The dysregulated metabolic traits of cancer are not confined to malignant cells; solid tumors systemically reprogram their metabolism to create a unique metabolic microenvironment to sustain tumorigenic properties. Alterations in extrinsic and intrinsic signals in tumors dictate how metabolic rewiring occurs. Rewired metabolism not only provides selective advantage to malignant cells in nutrient-stressed and hypoxic environments, but also facilitates invasion, metastasis, immune suppression, drug resistance, and tumor-promoting epigenetic modifications. However, recent studies have highlighted an inherent complexity of dissecting metabolic mechanisms driving tumorigenesis. One aspect of this complexity is due to the impact of metabolic alterations on epigenetic modifications and DNA damage repair. Metabolic pathways responsible for regulating methyl and acetyl levels create a reciprocal feedback loop between metabolism and genetic reprogramming in tumors. We will dissect here how tumors rewire to provide substrates for chromatin regulation. Further, we will investigate mitochondrial metabolism and its role as a signaling organelle in this project. We expect that our studies focused on the effect of ROS on DNA damage, and regulation of NAD metabolism for sirtuin-mediated DNA damage repair will unravel novel role of tumor microenvironment.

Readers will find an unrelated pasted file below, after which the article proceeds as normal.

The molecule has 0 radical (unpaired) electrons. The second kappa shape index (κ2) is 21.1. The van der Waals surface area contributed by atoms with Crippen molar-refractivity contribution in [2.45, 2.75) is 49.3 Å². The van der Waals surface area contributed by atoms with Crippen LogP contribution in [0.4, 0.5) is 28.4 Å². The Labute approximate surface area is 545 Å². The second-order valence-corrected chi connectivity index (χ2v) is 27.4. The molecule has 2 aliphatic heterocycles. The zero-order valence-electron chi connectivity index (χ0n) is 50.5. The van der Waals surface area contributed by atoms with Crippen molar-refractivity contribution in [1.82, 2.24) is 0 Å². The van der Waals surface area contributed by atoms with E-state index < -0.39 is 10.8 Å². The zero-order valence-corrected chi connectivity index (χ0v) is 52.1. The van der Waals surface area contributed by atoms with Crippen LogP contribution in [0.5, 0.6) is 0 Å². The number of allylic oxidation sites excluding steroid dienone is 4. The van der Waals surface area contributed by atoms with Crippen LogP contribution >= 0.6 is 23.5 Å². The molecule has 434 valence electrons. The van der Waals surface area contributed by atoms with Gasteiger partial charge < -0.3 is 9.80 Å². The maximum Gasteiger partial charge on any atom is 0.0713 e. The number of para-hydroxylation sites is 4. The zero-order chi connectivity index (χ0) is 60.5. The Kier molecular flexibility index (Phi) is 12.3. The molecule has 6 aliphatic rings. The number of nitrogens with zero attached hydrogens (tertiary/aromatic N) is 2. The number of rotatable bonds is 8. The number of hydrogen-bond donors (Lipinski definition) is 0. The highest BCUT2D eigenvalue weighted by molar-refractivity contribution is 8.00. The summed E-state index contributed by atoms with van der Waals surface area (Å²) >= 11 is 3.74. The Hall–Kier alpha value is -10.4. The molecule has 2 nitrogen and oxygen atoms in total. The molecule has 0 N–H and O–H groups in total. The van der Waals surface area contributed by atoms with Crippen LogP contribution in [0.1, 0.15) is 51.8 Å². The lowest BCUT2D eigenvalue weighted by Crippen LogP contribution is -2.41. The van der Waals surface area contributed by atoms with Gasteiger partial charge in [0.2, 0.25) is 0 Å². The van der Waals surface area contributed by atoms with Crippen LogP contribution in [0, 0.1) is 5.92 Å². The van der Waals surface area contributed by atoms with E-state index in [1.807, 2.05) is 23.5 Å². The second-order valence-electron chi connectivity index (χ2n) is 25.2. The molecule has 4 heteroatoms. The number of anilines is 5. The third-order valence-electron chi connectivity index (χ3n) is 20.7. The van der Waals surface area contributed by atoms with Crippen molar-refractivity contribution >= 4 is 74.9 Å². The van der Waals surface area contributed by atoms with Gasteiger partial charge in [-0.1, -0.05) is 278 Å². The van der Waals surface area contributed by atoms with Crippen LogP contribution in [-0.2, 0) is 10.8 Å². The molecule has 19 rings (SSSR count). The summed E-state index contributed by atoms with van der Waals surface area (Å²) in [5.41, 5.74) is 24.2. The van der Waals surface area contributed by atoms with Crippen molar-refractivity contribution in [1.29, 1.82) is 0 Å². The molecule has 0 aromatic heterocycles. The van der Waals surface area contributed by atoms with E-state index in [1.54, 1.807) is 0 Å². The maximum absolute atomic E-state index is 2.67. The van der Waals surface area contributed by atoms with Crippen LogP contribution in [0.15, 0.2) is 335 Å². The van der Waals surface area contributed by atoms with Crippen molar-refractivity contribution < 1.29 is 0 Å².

The other aspect of complexity in metabolic reprogramming is due to intratumoral heterogeneity. Reactive stroma are important players in the metabolic interactions within the tumor microenvironment (TME). Cancer cells reprogram stromal cells to help meet there high bioenergetic demands via secreted metabolites, exosomes, proteins and lipids. Rewired cancer metabolism can also create an immunosuppressive microenvironment that actively inhibits antitumor response of T-cells and natural killer cells. Therefore, we will investigate using metabolic flux how we can reverse tumor-supporting properties of reactive stroma for therapeutic benefits. The unique composition of the TME has also come under scientific scrutiny leading to the discovery of cancer cells utilizing exosomes, extracellular proteins and apoptotic bodies as fuel sources. We expect that novel aims on non-canonical nutrient sources will allow selective targeting of cancer cells. Thus, strategies targeting TME metabolism will have the potential to illicit and systemic anti-tumor response in contrast to cancer-specific targets of antineoplastic drugs.